Johnson recently announced that he’s stepping down from his position as Chicago’s top cop.

Martin Prieb, spokesperson for Chicago’s Fraternal Order of Police Lodge 7 agreed with Johnson. “One of the things police focus on is getting the guns and getting them arrested with guns. That’s a good felony charge,” he said.

However both men said arresting a suspect with a gun doesn’t necessarily mean they will face a felony charge or a stiff sentence.

“That narrative that Chicago has some of the strictest gun laws, that’s just not true. If it was true, we wouldn’t be talking about this. We have gun laws on the books that to me are lacking in certain areas. We need to enforce them more,” Johnson said.

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Chicago guy released from jail on gun charges, then pulls gun on police and gets shot in scrotum


Chicago Mayor Lori Lightfoot also weighed in on the seeming unwillingness of prosecutors and judges to levy stiff sentences on defendants arrested for gun crimes. In August, she demanded answers from judges whom she said let gun offenders walk on bonds as low as a few hundred dollars.

Prieb also weighed in, telling Fox that morale among Chicago PD officers is low because rank and file officers are risking their lives to seize guns from offenders that are not fully prosecuted.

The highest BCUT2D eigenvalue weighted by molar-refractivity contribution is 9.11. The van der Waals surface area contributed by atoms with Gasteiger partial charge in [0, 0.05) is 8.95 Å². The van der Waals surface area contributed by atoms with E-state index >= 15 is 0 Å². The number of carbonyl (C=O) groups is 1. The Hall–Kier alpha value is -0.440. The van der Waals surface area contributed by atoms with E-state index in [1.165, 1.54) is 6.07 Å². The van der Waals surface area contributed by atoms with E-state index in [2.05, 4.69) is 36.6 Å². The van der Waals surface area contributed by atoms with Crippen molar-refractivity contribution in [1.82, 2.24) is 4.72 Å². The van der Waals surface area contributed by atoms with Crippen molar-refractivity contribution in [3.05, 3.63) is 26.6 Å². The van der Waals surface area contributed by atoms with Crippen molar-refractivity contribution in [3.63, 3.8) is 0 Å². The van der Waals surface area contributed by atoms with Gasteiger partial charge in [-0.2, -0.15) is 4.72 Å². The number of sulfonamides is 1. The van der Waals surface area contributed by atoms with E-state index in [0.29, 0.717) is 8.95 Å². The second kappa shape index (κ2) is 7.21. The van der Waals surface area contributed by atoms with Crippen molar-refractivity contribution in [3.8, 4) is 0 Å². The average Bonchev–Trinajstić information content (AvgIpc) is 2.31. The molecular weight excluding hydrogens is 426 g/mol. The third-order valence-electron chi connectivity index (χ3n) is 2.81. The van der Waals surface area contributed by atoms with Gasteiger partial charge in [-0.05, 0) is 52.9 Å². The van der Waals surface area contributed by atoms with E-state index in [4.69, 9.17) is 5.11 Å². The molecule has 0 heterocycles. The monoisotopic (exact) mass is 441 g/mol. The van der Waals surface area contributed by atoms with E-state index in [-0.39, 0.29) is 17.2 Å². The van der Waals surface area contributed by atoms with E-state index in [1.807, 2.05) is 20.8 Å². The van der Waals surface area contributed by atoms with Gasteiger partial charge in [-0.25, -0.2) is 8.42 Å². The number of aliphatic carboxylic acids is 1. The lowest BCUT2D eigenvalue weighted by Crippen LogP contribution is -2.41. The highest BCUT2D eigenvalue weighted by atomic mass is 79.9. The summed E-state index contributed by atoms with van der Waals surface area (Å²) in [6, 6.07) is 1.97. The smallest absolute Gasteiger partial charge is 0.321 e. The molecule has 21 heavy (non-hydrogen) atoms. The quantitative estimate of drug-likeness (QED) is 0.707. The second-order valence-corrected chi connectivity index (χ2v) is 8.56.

Prieb told Fox, “I think this is happening in a lot of cities when you get these activist prosecutors who are sort of waging a battle with the police,” he said.

In response, the office of Cook County State’s Attorney Kim Foxx responded to the criticism from Lightfoot and others.

“Our office has approved 92 percent of the illegal gun cases brought to us, and has convicted over 7,800 offenders since State’s Attorney Foxx has taken office.”

Foxx of course has other problems, including her bungling of the Jussie Smollett case. Smollett famously made up a story about being beaten up by supporters of President Trump, and was subsequently arrested. Smollett, who was a member of the cast of the Fox Network’s “Empire” subsequently had the charges dropped, which caused outrage.

Chicago guy released from jail on gun charges, then pulls gun on police and gets shot in scrotum

Kim Foxx // Jussie Smollett


Foxx is up for reelection and is being opposed in a primary by Bill Conway. Last week, Lightfoot officially endorsed Foxx to remain in public office. 

We can’t exactly say we’re surprised, considering the two “leaders” don’t really seem to care about law and order or the safety of their citizens. So why not band together?

WGNTV reported that on Friday, Chicago Mayor Lori Lightfoot endorsed Foxx for her 2020 campaign for State’s Attorney, saying she “stood up to the NRA and won. She took on Trump’s war on people of color and immigrants. And she’s working to undo decades of injustice in Cook County.”


Foxx’s seat as Cook County State’s Attorney is up for re-election next year. Her opposition will be tough, as former Cook County Assistant State’s Attorney and reserve U.S. Navy intelligence officer, Bill Conway, steps up to give her a run for her money. 

Conway says that Foxx has been too lenient on criminal gun offenders, especially as Chicago boasts some of the strictest gun control measures but still sees skyrocketing homicide and violent crime rates.